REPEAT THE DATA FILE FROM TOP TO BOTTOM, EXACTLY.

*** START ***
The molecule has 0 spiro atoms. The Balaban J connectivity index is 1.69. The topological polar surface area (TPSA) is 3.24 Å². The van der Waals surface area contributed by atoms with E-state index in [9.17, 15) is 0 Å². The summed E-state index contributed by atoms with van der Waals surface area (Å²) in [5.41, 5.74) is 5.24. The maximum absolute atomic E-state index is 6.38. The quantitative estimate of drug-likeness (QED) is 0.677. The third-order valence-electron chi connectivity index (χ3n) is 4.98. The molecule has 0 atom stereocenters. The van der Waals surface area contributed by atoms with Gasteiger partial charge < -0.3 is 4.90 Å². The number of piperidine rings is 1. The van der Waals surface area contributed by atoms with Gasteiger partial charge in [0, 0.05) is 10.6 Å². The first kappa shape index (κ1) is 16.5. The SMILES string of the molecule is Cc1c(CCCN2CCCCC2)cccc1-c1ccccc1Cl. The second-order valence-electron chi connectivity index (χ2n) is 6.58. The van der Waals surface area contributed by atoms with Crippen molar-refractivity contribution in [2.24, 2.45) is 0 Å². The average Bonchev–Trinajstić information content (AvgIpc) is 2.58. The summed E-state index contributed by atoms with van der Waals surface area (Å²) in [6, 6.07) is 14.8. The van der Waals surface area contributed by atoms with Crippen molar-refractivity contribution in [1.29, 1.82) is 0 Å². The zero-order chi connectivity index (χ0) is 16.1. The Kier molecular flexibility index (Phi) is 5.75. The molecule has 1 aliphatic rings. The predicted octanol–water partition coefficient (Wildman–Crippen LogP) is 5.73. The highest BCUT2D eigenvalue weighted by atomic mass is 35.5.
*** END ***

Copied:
The molecule has 0 spiro atoms. The Balaban J connectivity index is 1.69. The topological polar surface area (TPSA) is 3.24 Å². The van der Waals surface area contributed by atoms with E-state index in [9.17, 15) is 0 Å². The summed E-state index contributed by atoms with van der Waals surface area (Å²) in [5.41, 5.74) is 5.24. The maximum absolute atomic E-state index is 6.38. The quantitative estimate of drug-likeness (QED) is 0.677. The third-order valence-electron chi connectivity index (χ3n) is 4.98. The molecule has 0 atom stereocenters. The van der Waals surface area contributed by atoms with Gasteiger partial charge < -0.3 is 4.90 Å². The number of piperidine rings is 1. The van der Waals surface area contributed by atoms with Gasteiger partial charge in [0, 0.05) is 10.6 Å². The first kappa shape index (κ1) is 16.5. The SMILES string of the molecule is Cc1c(CCCN2CCCCC2)cccc1-c1ccccc1Cl. The second-order valence-electron chi connectivity index (χ2n) is 6.58. The van der Waals surface area contributed by atoms with Crippen molar-refractivity contribution in [2.24, 2.45) is 0 Å². The average Bonchev–Trinajstić information content (AvgIpc) is 2.58. The summed E-state index contributed by atoms with van der Waals surface area (Å²) in [6, 6.07) is 14.8. The van der Waals surface area contributed by atoms with Crippen molar-refractivity contribution in [1.29, 1.82) is 0 Å². The zero-order chi connectivity index (χ0) is 16.1. The Kier molecular flexibility index (Phi) is 5.75. The molecule has 1 aliphatic rings. The predicted octanol–water partition coefficient (Wildman–Crippen LogP) is 5.73. The highest BCUT2D eigenvalue weighted by atomic mass is 35.5.